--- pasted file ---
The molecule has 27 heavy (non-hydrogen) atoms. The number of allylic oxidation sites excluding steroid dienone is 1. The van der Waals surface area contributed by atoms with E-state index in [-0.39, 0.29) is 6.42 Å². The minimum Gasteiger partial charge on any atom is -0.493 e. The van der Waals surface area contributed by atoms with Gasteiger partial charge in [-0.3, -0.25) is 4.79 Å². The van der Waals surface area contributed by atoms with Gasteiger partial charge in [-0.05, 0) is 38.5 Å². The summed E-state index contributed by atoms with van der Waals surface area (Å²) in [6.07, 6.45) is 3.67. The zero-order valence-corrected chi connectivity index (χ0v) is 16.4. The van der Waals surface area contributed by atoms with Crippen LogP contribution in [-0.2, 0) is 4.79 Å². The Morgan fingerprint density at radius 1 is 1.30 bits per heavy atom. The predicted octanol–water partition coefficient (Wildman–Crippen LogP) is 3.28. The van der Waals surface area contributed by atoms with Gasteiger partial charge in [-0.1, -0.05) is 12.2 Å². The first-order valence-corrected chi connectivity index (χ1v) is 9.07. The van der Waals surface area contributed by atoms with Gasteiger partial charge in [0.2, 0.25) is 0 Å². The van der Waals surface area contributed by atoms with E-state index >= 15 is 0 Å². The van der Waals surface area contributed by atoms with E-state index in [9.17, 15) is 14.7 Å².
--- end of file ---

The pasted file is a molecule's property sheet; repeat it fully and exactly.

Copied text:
The molecule has 27 heavy (non-hydrogen) atoms. The number of allylic oxidation sites excluding steroid dienone is 1. The van der Waals surface area contributed by atoms with E-state index in [-0.39, 0.29) is 6.42 Å². The minimum Gasteiger partial charge on any atom is -0.493 e. The van der Waals surface area contributed by atoms with Gasteiger partial charge in [-0.3, -0.25) is 4.79 Å². The van der Waals surface area contributed by atoms with Gasteiger partial charge in [-0.05, 0) is 38.5 Å². The summed E-state index contributed by atoms with van der Waals surface area (Å²) in [6.07, 6.45) is 3.67. The zero-order valence-corrected chi connectivity index (χ0v) is 16.4. The van der Waals surface area contributed by atoms with Crippen LogP contribution in [-0.2, 0) is 4.79 Å². The Morgan fingerprint density at radius 1 is 1.30 bits per heavy atom. The predicted octanol–water partition coefficient (Wildman–Crippen LogP) is 3.28. The van der Waals surface area contributed by atoms with Gasteiger partial charge in [-0.1, -0.05) is 12.2 Å². The first-order valence-corrected chi connectivity index (χ1v) is 9.07. The van der Waals surface area contributed by atoms with Gasteiger partial charge in [0.2, 0.25) is 0 Å². The van der Waals surface area contributed by atoms with E-state index >= 15 is 0 Å². The van der Waals surface area contributed by atoms with E-state index in [9.17, 15) is 14.7 Å².